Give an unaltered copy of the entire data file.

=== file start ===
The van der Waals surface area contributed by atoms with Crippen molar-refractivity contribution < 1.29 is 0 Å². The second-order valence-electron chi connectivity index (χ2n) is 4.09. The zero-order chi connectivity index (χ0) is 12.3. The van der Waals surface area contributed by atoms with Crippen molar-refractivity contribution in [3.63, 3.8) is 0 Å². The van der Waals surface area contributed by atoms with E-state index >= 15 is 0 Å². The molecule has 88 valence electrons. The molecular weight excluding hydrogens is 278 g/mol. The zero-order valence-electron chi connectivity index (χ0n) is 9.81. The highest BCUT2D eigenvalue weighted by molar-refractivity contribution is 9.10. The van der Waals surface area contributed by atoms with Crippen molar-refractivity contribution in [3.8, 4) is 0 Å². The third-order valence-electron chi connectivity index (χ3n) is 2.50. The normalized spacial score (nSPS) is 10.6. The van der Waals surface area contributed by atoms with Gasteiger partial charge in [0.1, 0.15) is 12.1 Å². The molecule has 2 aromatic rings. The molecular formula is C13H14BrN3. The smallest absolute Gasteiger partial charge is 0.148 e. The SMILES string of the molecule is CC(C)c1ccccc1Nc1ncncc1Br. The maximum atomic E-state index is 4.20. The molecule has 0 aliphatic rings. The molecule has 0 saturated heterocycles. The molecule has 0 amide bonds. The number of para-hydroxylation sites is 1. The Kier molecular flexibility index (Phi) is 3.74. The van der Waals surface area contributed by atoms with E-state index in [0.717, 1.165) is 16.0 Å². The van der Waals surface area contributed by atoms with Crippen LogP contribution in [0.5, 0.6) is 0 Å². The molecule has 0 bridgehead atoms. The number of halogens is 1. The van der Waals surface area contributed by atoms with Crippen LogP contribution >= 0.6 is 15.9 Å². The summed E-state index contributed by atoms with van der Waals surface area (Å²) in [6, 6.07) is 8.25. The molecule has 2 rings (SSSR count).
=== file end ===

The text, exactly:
The van der Waals surface area contributed by atoms with Crippen molar-refractivity contribution < 1.29 is 0 Å². The second-order valence-electron chi connectivity index (χ2n) is 4.09. The zero-order chi connectivity index (χ0) is 12.3. The van der Waals surface area contributed by atoms with Crippen molar-refractivity contribution in [3.63, 3.8) is 0 Å². The van der Waals surface area contributed by atoms with E-state index >= 15 is 0 Å². The molecule has 88 valence electrons. The molecular weight excluding hydrogens is 278 g/mol. The zero-order valence-electron chi connectivity index (χ0n) is 9.81. The highest BCUT2D eigenvalue weighted by molar-refractivity contribution is 9.10. The van der Waals surface area contributed by atoms with Crippen molar-refractivity contribution in [3.8, 4) is 0 Å². The third-order valence-electron chi connectivity index (χ3n) is 2.50. The normalized spacial score (nSPS) is 10.6. The van der Waals surface area contributed by atoms with Gasteiger partial charge in [0.1, 0.15) is 12.1 Å². The molecule has 2 aromatic rings. The molecular formula is C13H14BrN3. The smallest absolute Gasteiger partial charge is 0.148 e. The SMILES string of the molecule is CC(C)c1ccccc1Nc1ncncc1Br. The maximum atomic E-state index is 4.20. The molecule has 0 aliphatic rings. The molecule has 0 saturated heterocycles. The molecule has 0 amide bonds. The number of para-hydroxylation sites is 1. The Kier molecular flexibility index (Phi) is 3.74. The van der Waals surface area contributed by atoms with E-state index in [0.717, 1.165) is 16.0 Å². The van der Waals surface area contributed by atoms with Crippen LogP contribution in [0.5, 0.6) is 0 Å². The molecule has 0 bridgehead atoms. The number of halogens is 1. The van der Waals surface area contributed by atoms with Crippen LogP contribution >= 0.6 is 15.9 Å². The summed E-state index contributed by atoms with van der Waals surface area (Å²) in [6, 6.07) is 8.25. The molecule has 2 rings (SSSR count).